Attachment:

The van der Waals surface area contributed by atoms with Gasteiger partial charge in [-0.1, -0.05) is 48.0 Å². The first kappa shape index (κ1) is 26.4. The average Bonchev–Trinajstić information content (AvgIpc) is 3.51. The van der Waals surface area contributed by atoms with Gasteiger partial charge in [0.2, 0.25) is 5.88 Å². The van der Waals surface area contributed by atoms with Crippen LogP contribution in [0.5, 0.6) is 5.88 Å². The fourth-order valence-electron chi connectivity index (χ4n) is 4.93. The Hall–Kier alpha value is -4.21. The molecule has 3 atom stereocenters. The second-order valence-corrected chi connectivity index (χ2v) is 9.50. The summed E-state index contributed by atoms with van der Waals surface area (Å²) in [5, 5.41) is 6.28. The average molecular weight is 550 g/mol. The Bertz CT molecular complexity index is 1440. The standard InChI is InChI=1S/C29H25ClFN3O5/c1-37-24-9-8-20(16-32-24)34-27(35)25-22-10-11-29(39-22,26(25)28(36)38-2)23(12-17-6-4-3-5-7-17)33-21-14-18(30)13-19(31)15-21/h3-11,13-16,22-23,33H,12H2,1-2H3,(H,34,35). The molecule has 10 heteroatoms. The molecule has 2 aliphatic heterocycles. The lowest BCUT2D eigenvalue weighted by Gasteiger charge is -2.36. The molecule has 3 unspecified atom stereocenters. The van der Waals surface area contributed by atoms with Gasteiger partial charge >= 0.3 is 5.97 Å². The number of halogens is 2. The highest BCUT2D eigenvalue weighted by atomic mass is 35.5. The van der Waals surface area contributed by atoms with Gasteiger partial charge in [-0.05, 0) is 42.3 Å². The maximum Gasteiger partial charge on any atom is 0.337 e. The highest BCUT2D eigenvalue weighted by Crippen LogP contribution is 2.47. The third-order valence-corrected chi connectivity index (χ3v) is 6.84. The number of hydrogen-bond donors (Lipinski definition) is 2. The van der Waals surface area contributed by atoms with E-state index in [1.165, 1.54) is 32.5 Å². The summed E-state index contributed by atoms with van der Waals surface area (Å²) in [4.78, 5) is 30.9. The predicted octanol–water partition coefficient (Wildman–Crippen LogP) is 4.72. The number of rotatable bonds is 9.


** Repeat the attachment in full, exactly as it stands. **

The van der Waals surface area contributed by atoms with Gasteiger partial charge in [-0.1, -0.05) is 48.0 Å². The first kappa shape index (κ1) is 26.4. The average Bonchev–Trinajstić information content (AvgIpc) is 3.51. The van der Waals surface area contributed by atoms with Gasteiger partial charge in [0.2, 0.25) is 5.88 Å². The van der Waals surface area contributed by atoms with Crippen LogP contribution in [0.5, 0.6) is 5.88 Å². The fourth-order valence-electron chi connectivity index (χ4n) is 4.93. The Hall–Kier alpha value is -4.21. The molecule has 3 atom stereocenters. The second-order valence-corrected chi connectivity index (χ2v) is 9.50. The summed E-state index contributed by atoms with van der Waals surface area (Å²) in [5, 5.41) is 6.28. The average molecular weight is 550 g/mol. The Bertz CT molecular complexity index is 1440. The standard InChI is InChI=1S/C29H25ClFN3O5/c1-37-24-9-8-20(16-32-24)34-27(35)25-22-10-11-29(39-22,26(25)28(36)38-2)23(12-17-6-4-3-5-7-17)33-21-14-18(30)13-19(31)15-21/h3-11,13-16,22-23,33H,12H2,1-2H3,(H,34,35). The molecule has 10 heteroatoms. The molecule has 2 aliphatic heterocycles. The lowest BCUT2D eigenvalue weighted by Gasteiger charge is -2.36. The molecule has 3 unspecified atom stereocenters. The van der Waals surface area contributed by atoms with Gasteiger partial charge >= 0.3 is 5.97 Å². The number of halogens is 2. The highest BCUT2D eigenvalue weighted by atomic mass is 35.5. The van der Waals surface area contributed by atoms with Gasteiger partial charge in [-0.05, 0) is 42.3 Å². The maximum Gasteiger partial charge on any atom is 0.337 e. The highest BCUT2D eigenvalue weighted by Crippen LogP contribution is 2.47. The third-order valence-corrected chi connectivity index (χ3v) is 6.84. The number of hydrogen-bond donors (Lipinski definition) is 2. The van der Waals surface area contributed by atoms with E-state index in [1.165, 1.54) is 32.5 Å². The summed E-state index contributed by atoms with van der Waals surface area (Å²) in [4.78, 5) is 30.9. The predicted octanol–water partition coefficient (Wildman–Crippen LogP) is 4.72. The number of rotatable bonds is 9.